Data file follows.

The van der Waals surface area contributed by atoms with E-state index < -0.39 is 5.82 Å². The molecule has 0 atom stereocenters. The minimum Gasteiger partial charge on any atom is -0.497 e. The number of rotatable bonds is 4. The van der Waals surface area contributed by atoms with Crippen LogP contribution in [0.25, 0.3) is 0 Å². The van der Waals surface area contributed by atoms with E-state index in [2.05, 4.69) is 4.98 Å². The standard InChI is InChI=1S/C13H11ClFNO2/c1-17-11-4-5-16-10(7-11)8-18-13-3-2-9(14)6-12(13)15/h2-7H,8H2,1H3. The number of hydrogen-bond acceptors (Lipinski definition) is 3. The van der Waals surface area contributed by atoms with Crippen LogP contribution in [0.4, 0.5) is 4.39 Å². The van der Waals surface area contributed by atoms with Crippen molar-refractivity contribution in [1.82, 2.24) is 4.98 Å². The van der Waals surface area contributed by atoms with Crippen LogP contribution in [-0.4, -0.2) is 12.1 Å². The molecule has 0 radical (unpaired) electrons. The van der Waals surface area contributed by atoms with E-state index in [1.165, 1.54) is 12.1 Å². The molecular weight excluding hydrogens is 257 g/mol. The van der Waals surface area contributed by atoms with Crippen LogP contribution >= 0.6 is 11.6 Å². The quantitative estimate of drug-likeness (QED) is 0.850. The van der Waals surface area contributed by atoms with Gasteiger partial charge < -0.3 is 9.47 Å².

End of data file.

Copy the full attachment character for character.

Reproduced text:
The van der Waals surface area contributed by atoms with E-state index < -0.39 is 5.82 Å². The molecule has 0 atom stereocenters. The minimum Gasteiger partial charge on any atom is -0.497 e. The number of rotatable bonds is 4. The van der Waals surface area contributed by atoms with Crippen LogP contribution in [0.25, 0.3) is 0 Å². The van der Waals surface area contributed by atoms with E-state index in [2.05, 4.69) is 4.98 Å². The standard InChI is InChI=1S/C13H11ClFNO2/c1-17-11-4-5-16-10(7-11)8-18-13-3-2-9(14)6-12(13)15/h2-7H,8H2,1H3. The number of hydrogen-bond acceptors (Lipinski definition) is 3. The van der Waals surface area contributed by atoms with Crippen LogP contribution in [0.4, 0.5) is 4.39 Å². The van der Waals surface area contributed by atoms with Crippen molar-refractivity contribution in [1.82, 2.24) is 4.98 Å². The van der Waals surface area contributed by atoms with Crippen LogP contribution in [-0.4, -0.2) is 12.1 Å². The molecule has 0 radical (unpaired) electrons. The van der Waals surface area contributed by atoms with E-state index in [1.165, 1.54) is 12.1 Å². The molecular weight excluding hydrogens is 257 g/mol. The van der Waals surface area contributed by atoms with Crippen LogP contribution >= 0.6 is 11.6 Å². The quantitative estimate of drug-likeness (QED) is 0.850. The van der Waals surface area contributed by atoms with Gasteiger partial charge < -0.3 is 9.47 Å².